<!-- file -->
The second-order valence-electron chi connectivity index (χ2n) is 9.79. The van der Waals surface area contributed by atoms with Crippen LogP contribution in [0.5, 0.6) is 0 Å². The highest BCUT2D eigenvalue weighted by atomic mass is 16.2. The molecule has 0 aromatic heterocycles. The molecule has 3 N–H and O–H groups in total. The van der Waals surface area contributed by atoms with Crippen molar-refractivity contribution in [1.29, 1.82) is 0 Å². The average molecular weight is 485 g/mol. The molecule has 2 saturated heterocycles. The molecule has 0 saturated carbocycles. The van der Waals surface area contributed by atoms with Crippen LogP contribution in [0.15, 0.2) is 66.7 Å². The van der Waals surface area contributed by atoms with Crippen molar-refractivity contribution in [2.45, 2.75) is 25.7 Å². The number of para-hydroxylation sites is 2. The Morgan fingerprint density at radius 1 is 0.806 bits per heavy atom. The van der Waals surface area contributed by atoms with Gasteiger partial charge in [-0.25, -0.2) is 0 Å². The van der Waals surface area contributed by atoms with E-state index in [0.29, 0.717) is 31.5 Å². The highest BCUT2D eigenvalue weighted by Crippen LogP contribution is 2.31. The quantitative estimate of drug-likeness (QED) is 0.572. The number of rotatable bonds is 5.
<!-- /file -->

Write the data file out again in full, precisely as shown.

The second-order valence-electron chi connectivity index (χ2n) is 9.79. The van der Waals surface area contributed by atoms with Crippen LogP contribution in [0.5, 0.6) is 0 Å². The highest BCUT2D eigenvalue weighted by atomic mass is 16.2. The molecule has 0 aromatic heterocycles. The molecule has 3 N–H and O–H groups in total. The van der Waals surface area contributed by atoms with Crippen molar-refractivity contribution in [1.29, 1.82) is 0 Å². The average molecular weight is 485 g/mol. The molecule has 2 saturated heterocycles. The molecule has 0 saturated carbocycles. The van der Waals surface area contributed by atoms with Crippen LogP contribution in [0.15, 0.2) is 66.7 Å². The van der Waals surface area contributed by atoms with Crippen molar-refractivity contribution in [2.45, 2.75) is 25.7 Å². The number of para-hydroxylation sites is 2. The Morgan fingerprint density at radius 1 is 0.806 bits per heavy atom. The van der Waals surface area contributed by atoms with Gasteiger partial charge in [-0.25, -0.2) is 0 Å². The van der Waals surface area contributed by atoms with E-state index in [0.29, 0.717) is 31.5 Å². The highest BCUT2D eigenvalue weighted by Crippen LogP contribution is 2.31. The quantitative estimate of drug-likeness (QED) is 0.572. The number of rotatable bonds is 5.